Biden’s approval rating: What range should Dems target for midterms success?

By Lee Cleveland - December 31, 2021

President Joe Biden spent the beginning of his term in good public standing, receiving approval ratings from top pollsters in the low to high-50s.

Not bad in a very polarized environment. But his honeymoon period came to an end in late summer and his approval scores continue to dip. The reasons are presumably due to :

  • The delta and omicron variants of the coronavirus which have overcome U.S preparedness and led to a surge in cases and deaths
  • Fears about inflation
  • The astonishingly fast collapse of the American-imposed government in Afghanistan and the humanitarian crisis that ensued as a result
  • Critcism of his handling of the border situation, and
  • Republicans controlling more of the messaging

Today (December 31), after about 344 days in office, Presiden Biden has seen his approval rating per fivethirtyeight.com’s aggregate of top pollsters drop to 43.3  percent, a far cry from his post-honeymoon high of 54.7 percent on May 25.

Not good news for Democrats. They are narrowly in control of both Houses of Congress but Republicans are licking their chops for the 2022 midterms, especially because the party out of presidential power has usually (over the last 40 years) made substantial gains in the middle election cycle during a president’s first term.

True to form thus far

The 2021 state elections in Virginia and New Jersey seem to confirm Democrats’ worst fears. In Virginia, Republicans swept all three statewide races (including governor) and won back control of the House of Delegates in an upset. And Governor Phil Murphy in New Jersey hung on to beat his Republican opponent in an election that was closer than expected while Garden State Democrats lost a seat in the state senate and 6 in the state assembly.

In a state as blue as New Jersey, Democrats should have cruised, not struggled.

No wonder Republicans are already planning for a congressional takeover in 2022.

But, should the GOP start making plans yet?

No one is talking about it

A surge in Biden’s approval ratings could not only ruin Republican plans for a takeover but could also result in Democrat gains in both the U.S. House and Senate. And no one is talking about it.

Unlike Donald Trump, who never cracked 50 percent by any reputable pollster in his four years as president, Biden saw his approval ratings aggregate hit 57 percent during his first week in office.

Moreover, Trump, in two presidential elections, failed to obtain 47 percent of the popular vote while Biden received 51.3 percent of the popular vote in 2020.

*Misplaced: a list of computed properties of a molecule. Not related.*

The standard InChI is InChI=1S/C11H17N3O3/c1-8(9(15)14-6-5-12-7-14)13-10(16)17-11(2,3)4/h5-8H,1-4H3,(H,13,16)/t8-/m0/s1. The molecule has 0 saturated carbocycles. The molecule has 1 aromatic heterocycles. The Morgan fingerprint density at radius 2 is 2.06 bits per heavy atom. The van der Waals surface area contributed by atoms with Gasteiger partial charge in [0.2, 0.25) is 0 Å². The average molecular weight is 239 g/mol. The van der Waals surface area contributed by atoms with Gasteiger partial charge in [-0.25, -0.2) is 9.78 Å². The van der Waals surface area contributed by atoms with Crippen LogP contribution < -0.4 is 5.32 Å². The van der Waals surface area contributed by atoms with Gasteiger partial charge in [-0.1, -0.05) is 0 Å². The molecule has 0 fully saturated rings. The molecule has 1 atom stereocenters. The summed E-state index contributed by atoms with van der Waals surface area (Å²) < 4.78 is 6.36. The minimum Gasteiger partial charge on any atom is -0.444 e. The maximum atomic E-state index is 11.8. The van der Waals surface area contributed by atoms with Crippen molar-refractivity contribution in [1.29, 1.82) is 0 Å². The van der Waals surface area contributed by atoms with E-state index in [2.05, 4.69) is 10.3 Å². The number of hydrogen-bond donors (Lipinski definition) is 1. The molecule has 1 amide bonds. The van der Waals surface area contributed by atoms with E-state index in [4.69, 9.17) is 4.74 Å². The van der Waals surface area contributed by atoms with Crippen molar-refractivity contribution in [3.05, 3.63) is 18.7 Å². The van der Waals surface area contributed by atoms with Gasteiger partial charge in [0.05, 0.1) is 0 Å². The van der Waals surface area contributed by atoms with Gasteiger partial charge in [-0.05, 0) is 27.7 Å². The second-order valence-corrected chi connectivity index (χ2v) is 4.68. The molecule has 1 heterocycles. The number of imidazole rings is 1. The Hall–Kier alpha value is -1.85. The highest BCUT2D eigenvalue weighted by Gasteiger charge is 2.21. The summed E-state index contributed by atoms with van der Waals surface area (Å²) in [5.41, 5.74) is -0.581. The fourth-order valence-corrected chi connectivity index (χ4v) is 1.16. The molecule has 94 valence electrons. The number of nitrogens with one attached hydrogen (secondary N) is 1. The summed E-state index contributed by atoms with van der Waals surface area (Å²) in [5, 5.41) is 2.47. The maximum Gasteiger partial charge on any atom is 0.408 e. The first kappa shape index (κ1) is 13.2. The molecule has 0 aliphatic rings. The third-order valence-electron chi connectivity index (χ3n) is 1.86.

Simply put, and based on strong numbers, Biden is capable of hitting much higher numbers than Trump whose approval ceiling seems to be about 47 percent.

Trump had to try to “convert” supporters. For Biden, it’s a matter of just “winning them back.

So where does the president need to be by early November to give Democrats a helping hand in November?

The sweet spot

“Getting his job rating closer to 50, high 40s is really where you would like to be,” Jeff Horwitt, a Democratic pollster from Hart Research Associates who conducts the NBC News survey, told Newsweek.

Heading into the 2010 midterms, former President Barack Obama’s approval ratings hovered around 44 percent – And his Democratic Party was trounced.

For Democrats to even begin to think of securing their advantage in Congress in 2022, President Biden must have at least a 49 percent approval rating from not just one pollster but an aggregate of top pollsters.

No, it’s all about poor messaging

Not all Democratic strategists are consumed with presidential approval numbers.

Lee Miringoff, director of the Marist Institute for Public Opinion, hopes Democrats don’t focus too much on approval rating stats.

“I think it has more to do with messaging,” Miringoff told Newsweek. “The Democrats, and especially Biden, are going to have to come up with a way of framing this so that prior patterns don’t hold.”

“He’s not controlling his message, and that’s a real political problem,” Miringoff said of Biden.

Do you think Biden’s approval numbers are the result of Democrats’ passive messaging in relation to the brazen and aggressive discourse of Trump and the Republicans?

And do you believe Democrats can salvage what, as of now, appears to be a landslide defeat in November?